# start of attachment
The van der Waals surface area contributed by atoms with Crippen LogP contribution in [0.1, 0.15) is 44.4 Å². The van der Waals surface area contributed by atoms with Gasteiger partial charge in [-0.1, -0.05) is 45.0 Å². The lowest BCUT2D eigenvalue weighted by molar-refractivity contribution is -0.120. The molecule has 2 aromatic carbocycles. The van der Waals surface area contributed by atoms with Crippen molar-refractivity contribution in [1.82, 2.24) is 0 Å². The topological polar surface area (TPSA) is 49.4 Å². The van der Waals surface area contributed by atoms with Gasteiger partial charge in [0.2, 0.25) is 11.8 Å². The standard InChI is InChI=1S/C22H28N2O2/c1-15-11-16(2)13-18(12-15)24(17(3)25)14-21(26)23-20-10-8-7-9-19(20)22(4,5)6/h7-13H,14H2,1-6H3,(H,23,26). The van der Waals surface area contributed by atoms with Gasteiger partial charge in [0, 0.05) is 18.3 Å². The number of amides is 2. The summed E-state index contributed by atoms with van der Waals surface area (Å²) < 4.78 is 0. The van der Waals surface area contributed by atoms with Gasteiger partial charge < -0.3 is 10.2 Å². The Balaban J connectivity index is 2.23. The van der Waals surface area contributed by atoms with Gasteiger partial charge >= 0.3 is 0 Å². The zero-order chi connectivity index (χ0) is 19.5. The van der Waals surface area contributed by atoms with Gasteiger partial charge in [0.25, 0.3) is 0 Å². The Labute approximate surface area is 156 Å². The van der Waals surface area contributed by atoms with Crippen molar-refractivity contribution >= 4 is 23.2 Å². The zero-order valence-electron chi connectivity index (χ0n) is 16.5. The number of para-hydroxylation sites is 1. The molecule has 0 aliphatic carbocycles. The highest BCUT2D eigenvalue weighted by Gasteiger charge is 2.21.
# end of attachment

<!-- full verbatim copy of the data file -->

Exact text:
The van der Waals surface area contributed by atoms with Crippen LogP contribution in [0.1, 0.15) is 44.4 Å². The van der Waals surface area contributed by atoms with Gasteiger partial charge in [-0.1, -0.05) is 45.0 Å². The lowest BCUT2D eigenvalue weighted by molar-refractivity contribution is -0.120. The molecule has 2 aromatic carbocycles. The van der Waals surface area contributed by atoms with Crippen molar-refractivity contribution in [1.82, 2.24) is 0 Å². The topological polar surface area (TPSA) is 49.4 Å². The van der Waals surface area contributed by atoms with Gasteiger partial charge in [0.2, 0.25) is 11.8 Å². The standard InChI is InChI=1S/C22H28N2O2/c1-15-11-16(2)13-18(12-15)24(17(3)25)14-21(26)23-20-10-8-7-9-19(20)22(4,5)6/h7-13H,14H2,1-6H3,(H,23,26). The van der Waals surface area contributed by atoms with Gasteiger partial charge in [0, 0.05) is 18.3 Å². The number of amides is 2. The summed E-state index contributed by atoms with van der Waals surface area (Å²) < 4.78 is 0. The van der Waals surface area contributed by atoms with Gasteiger partial charge < -0.3 is 10.2 Å². The Balaban J connectivity index is 2.23. The van der Waals surface area contributed by atoms with Gasteiger partial charge >= 0.3 is 0 Å². The zero-order chi connectivity index (χ0) is 19.5. The van der Waals surface area contributed by atoms with Gasteiger partial charge in [0.25, 0.3) is 0 Å². The Labute approximate surface area is 156 Å². The van der Waals surface area contributed by atoms with Crippen molar-refractivity contribution >= 4 is 23.2 Å². The zero-order valence-electron chi connectivity index (χ0n) is 16.5. The number of para-hydroxylation sites is 1. The molecule has 0 aliphatic carbocycles. The highest BCUT2D eigenvalue weighted by Gasteiger charge is 2.21.